Daily Reflection
June 4th, 1999
Eugene E. Selk

Tobit 11:5-15
Psalm 146:2, 7-10
Mark 12:35-37

Rembrandt Harmensz van Rijn
Dutch, 1606 - 1669
Christ Preaching (La petite tombe), circa 1652
Etching, engraving, and drypoint
153 x 205 mm

click on picture to enlarge

Today’s passage from Mark presents a brief discourse immediately after Jesus has engaged in an extended interchange with the religious leaders of his day.  The discourse is puzzling, not only to us but to most scripture scholars.  The intention of the verses seems to be that the Messiah is not of Davidic descent.  It was Jewish custom that no one would address his own descendent as “Lord.”  Thus when David calls the Messiah “Lord,” he is showing that David could not be speaking of his descendent.  One explanation of this passage is that Mark and his community, contrary to the other Gospel writers, did not accept the Davidic line of Jesus.

What is curious about this passage is that Jesus uses what appears to be a purely verbal argument.  After all, the force of the argument depends entirely on how one takes the word “Lord,” and the word was used in many different ways during the time of Jesus.  We can conjecture that Jesus himself was probably aware of this.  So what is the point of the discourse?  First, Jesus, as is the case with both the Hebrew and Christian scriptures, uses modes of discourse of his time.  It was commonplace for students of the Torah to engage in what to our ear is hair-splitting.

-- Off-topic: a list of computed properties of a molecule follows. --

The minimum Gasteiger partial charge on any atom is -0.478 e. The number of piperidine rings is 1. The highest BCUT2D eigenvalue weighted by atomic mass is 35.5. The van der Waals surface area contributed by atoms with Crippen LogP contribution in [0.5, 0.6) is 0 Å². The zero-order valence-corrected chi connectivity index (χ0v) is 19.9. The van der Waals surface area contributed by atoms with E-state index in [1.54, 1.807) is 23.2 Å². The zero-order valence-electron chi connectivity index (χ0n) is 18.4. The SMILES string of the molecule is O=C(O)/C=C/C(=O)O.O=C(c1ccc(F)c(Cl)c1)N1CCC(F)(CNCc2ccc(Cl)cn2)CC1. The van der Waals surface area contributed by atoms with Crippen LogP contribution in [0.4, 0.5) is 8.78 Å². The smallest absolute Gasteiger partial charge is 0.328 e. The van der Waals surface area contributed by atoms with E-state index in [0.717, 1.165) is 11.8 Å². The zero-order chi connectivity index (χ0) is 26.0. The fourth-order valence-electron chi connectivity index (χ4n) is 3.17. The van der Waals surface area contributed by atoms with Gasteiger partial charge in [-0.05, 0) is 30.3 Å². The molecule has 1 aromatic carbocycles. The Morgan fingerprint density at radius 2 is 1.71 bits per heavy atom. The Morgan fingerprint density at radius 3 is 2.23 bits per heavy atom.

But we should also note how rare this is in the gospels.  Jesus much more typically presents broad stroke lessons (see the preceding discourse on “the first of all the commandments” (Mark 12: 28-31) and paints wonderful images of God the Father,  the relationship between the Father and his people, and the Kingdom of God.

What might, then, this brief passage suggest to us?  Like Jesus, we should not eschew the language and modes of discourse of our times in explaining our Christian beliefs.  At the same time we should always keep before us the grand visions.  It is the latter -- the person of Jesus, the images of the Kingdom of God, the transfiguration, the pascal meal -- which inspire us and others to follow Jesus.

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